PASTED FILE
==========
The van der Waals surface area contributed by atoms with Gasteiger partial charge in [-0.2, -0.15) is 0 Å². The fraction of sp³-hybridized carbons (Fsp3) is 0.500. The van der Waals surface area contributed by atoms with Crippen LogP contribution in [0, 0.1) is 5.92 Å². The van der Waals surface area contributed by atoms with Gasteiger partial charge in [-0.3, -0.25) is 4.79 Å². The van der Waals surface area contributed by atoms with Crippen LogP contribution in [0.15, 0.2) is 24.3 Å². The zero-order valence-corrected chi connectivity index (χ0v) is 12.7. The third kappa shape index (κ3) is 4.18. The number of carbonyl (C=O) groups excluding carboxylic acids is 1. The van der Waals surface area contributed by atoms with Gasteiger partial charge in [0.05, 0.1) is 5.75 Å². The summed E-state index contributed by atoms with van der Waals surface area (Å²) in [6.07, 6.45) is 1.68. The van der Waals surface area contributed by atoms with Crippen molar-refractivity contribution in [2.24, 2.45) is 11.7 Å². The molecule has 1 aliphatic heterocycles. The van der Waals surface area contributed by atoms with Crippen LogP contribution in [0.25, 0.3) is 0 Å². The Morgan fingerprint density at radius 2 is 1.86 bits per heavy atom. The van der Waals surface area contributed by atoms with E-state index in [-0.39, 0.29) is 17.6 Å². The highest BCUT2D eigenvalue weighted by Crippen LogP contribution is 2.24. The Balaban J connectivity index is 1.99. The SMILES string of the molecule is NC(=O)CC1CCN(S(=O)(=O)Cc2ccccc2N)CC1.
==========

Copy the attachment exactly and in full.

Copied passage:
The van der Waals surface area contributed by atoms with Gasteiger partial charge in [-0.2, -0.15) is 0 Å². The fraction of sp³-hybridized carbons (Fsp3) is 0.500. The van der Waals surface area contributed by atoms with Crippen LogP contribution in [0, 0.1) is 5.92 Å². The van der Waals surface area contributed by atoms with Gasteiger partial charge in [-0.3, -0.25) is 4.79 Å². The van der Waals surface area contributed by atoms with Crippen LogP contribution in [0.15, 0.2) is 24.3 Å². The zero-order valence-corrected chi connectivity index (χ0v) is 12.7. The third kappa shape index (κ3) is 4.18. The number of carbonyl (C=O) groups excluding carboxylic acids is 1. The van der Waals surface area contributed by atoms with Gasteiger partial charge in [0.05, 0.1) is 5.75 Å². The summed E-state index contributed by atoms with van der Waals surface area (Å²) in [6.07, 6.45) is 1.68. The van der Waals surface area contributed by atoms with Crippen molar-refractivity contribution in [2.24, 2.45) is 11.7 Å². The molecule has 1 aliphatic heterocycles. The van der Waals surface area contributed by atoms with Crippen LogP contribution in [0.25, 0.3) is 0 Å². The Morgan fingerprint density at radius 2 is 1.86 bits per heavy atom. The van der Waals surface area contributed by atoms with E-state index in [-0.39, 0.29) is 17.6 Å². The highest BCUT2D eigenvalue weighted by Crippen LogP contribution is 2.24. The Balaban J connectivity index is 1.99. The SMILES string of the molecule is NC(=O)CC1CCN(S(=O)(=O)Cc2ccccc2N)CC1.